Later, after Mr. El-Erian told Mr. Gross he needed to change the way he interacted with employees, Mr. Gross, 69 years old, agreed to make adjustments, several Pimco employees say. But last month, Pimco announced that Mr. El-Erian, 55, would leave the firm—a surprise to both employees and investors.

In a note to clients, Pimco said Mr. El-Erian will leave in March but will remain on the management committee of Pimco’s parent company, German insurer Allianz SE.ALV.XE +1.32% Mr. Gross later said Mr. El-Erian wanted to write a second book and spend more time with his family.

Interviews with nearly two dozen individuals close to both men and to the firm suggest more-important factors in the departure: a high-pressure work environment that turned less collegial over the past year, a deteriorating relationship between the two senior executives and certain decisions by Mr. Gross that confused some employees.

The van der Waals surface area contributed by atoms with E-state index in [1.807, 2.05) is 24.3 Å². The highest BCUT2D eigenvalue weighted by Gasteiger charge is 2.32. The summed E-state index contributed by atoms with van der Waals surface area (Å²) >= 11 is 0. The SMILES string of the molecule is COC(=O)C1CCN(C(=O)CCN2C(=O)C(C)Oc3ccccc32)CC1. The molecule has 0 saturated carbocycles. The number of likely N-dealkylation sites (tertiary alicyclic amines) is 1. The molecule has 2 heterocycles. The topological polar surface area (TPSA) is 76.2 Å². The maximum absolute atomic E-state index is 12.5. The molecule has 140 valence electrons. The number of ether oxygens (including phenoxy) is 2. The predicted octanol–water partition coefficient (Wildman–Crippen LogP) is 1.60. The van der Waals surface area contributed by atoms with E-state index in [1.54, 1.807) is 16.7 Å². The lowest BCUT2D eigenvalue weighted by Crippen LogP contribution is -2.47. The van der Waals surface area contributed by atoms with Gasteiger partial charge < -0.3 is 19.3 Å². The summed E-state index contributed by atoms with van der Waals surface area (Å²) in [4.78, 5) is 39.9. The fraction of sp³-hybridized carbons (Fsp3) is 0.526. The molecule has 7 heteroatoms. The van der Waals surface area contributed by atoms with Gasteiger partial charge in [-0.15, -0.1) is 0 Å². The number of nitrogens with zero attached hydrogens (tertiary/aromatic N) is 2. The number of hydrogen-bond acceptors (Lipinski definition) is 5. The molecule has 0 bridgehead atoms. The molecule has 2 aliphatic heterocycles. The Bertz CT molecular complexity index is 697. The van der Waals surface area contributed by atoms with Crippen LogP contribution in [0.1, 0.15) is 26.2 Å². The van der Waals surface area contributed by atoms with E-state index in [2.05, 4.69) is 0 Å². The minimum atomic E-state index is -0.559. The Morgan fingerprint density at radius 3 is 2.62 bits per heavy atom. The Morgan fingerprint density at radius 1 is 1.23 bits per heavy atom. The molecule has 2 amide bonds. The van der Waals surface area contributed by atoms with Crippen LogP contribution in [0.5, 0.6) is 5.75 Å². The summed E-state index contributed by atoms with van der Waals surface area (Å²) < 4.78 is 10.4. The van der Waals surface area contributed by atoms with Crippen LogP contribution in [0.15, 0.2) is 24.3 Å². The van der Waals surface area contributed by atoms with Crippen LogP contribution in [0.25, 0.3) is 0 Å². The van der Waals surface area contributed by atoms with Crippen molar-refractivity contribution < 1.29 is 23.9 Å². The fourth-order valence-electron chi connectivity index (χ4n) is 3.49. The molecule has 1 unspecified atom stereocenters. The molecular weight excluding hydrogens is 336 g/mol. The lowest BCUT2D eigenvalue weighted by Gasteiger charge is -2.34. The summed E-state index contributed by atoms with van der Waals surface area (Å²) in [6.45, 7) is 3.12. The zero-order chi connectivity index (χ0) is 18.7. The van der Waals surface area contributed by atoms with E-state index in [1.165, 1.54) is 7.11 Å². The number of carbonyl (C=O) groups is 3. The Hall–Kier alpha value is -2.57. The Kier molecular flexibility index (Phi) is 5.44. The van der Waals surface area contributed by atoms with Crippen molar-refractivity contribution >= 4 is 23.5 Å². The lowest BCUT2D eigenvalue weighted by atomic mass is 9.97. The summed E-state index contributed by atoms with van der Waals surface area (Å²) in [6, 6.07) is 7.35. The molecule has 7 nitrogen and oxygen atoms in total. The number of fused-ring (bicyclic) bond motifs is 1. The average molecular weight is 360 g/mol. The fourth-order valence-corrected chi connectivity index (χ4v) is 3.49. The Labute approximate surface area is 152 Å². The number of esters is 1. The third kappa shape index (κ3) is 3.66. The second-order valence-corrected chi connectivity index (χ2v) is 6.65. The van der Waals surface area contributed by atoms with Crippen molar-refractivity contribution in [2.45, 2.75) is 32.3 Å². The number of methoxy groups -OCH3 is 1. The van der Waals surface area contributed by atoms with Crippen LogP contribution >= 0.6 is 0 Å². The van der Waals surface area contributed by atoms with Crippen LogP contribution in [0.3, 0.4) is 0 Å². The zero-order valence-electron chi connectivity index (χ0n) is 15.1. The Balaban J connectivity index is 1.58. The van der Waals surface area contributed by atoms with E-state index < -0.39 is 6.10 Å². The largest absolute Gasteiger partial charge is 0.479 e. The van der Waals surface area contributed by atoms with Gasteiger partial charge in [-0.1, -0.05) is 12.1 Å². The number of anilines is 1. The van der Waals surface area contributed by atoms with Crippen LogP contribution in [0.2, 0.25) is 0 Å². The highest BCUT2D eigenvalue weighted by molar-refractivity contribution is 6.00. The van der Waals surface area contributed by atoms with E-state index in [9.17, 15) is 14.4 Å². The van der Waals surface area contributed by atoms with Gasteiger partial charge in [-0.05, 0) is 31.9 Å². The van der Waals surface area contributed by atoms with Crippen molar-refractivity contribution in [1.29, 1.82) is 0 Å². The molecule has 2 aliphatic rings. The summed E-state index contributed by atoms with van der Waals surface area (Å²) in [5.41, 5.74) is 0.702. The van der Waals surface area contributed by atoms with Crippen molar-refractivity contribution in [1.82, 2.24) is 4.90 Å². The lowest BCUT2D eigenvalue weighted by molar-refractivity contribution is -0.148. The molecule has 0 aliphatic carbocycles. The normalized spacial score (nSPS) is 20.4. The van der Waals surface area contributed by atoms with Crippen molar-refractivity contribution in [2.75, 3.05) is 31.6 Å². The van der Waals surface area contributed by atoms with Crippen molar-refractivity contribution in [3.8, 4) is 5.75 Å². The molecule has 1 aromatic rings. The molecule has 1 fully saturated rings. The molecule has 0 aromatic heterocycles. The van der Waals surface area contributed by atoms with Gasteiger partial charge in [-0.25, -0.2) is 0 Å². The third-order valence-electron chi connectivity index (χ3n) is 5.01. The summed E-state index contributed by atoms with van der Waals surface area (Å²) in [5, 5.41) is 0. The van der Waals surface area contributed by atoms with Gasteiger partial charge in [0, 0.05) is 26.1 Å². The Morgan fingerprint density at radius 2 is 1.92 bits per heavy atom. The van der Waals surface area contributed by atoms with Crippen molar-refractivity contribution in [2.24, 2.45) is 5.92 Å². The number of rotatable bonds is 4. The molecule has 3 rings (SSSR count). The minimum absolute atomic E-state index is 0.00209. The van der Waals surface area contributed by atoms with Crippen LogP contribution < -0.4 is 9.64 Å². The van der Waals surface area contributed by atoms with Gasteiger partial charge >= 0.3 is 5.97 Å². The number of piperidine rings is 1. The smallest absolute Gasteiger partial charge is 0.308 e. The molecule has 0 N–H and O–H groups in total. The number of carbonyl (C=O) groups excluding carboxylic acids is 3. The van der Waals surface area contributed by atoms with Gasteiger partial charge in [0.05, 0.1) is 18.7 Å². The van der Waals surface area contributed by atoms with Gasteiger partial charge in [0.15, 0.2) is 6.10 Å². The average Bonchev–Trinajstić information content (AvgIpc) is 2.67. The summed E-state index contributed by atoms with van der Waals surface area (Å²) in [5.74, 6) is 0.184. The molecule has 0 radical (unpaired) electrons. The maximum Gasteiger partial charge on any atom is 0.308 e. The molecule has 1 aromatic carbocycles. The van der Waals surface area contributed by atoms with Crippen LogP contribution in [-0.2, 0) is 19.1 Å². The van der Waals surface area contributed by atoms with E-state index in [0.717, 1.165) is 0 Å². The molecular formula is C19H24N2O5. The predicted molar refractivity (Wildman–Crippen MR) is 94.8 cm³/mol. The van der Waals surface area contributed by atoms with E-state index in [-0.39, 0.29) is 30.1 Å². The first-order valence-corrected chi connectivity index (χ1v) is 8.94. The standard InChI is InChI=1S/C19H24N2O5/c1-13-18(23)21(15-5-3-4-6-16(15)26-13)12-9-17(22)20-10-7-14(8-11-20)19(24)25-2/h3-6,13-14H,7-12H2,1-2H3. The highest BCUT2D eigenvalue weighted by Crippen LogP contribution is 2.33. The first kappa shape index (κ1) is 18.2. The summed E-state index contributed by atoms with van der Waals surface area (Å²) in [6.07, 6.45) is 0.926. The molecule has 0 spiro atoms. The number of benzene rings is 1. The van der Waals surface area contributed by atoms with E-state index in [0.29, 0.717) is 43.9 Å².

In a prepared statement, Mr. Gross said: “For more than 40 years, Pimco has delivered superior results for our clients, consistently and during periods of extraordinary market volatility. We hold ourselves to the highest standards of excellence and performance, and I ask of others only what I demand of myself: hard work, dedication and intense focus on putting our clients first.”

In an earlier interview with The Wall Street Journal in January, Mr. Gross denied tension with Mr. El-Erian was a factor in his departure. “It had nothing to do with friction,” he said, although he acknowledged he can be difficult to work with. “Sometimes people will say ‘Gross is too challenging,’ and maybe so. I would say if you think I’m challenging now, you should have seen me 20 years ago.”